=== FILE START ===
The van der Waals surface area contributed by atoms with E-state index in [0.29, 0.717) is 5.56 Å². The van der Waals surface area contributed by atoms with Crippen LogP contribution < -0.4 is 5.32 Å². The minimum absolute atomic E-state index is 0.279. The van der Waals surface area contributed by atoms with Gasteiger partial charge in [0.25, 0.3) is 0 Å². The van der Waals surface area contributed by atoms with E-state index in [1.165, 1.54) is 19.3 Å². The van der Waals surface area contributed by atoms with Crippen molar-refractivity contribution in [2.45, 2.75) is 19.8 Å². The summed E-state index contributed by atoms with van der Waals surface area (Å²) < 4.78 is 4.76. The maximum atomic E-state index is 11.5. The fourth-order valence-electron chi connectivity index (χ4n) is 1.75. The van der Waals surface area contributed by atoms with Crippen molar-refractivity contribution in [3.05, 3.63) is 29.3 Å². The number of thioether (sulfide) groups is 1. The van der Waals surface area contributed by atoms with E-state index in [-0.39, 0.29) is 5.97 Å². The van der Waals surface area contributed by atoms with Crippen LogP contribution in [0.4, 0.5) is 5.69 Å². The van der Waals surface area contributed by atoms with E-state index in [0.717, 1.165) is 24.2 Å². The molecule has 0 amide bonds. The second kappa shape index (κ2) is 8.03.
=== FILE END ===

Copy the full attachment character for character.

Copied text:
The van der Waals surface area contributed by atoms with E-state index in [0.29, 0.717) is 5.56 Å². The van der Waals surface area contributed by atoms with Crippen LogP contribution < -0.4 is 5.32 Å². The minimum absolute atomic E-state index is 0.279. The van der Waals surface area contributed by atoms with Gasteiger partial charge in [0.25, 0.3) is 0 Å². The van der Waals surface area contributed by atoms with E-state index in [1.165, 1.54) is 19.3 Å². The van der Waals surface area contributed by atoms with Crippen molar-refractivity contribution in [2.45, 2.75) is 19.8 Å². The summed E-state index contributed by atoms with van der Waals surface area (Å²) < 4.78 is 4.76. The maximum atomic E-state index is 11.5. The fourth-order valence-electron chi connectivity index (χ4n) is 1.75. The van der Waals surface area contributed by atoms with Crippen molar-refractivity contribution in [3.05, 3.63) is 29.3 Å². The number of thioether (sulfide) groups is 1. The van der Waals surface area contributed by atoms with E-state index in [-0.39, 0.29) is 5.97 Å². The van der Waals surface area contributed by atoms with Crippen LogP contribution in [0.4, 0.5) is 5.69 Å². The van der Waals surface area contributed by atoms with E-state index in [0.717, 1.165) is 24.2 Å². The molecule has 0 amide bonds. The second kappa shape index (κ2) is 8.03.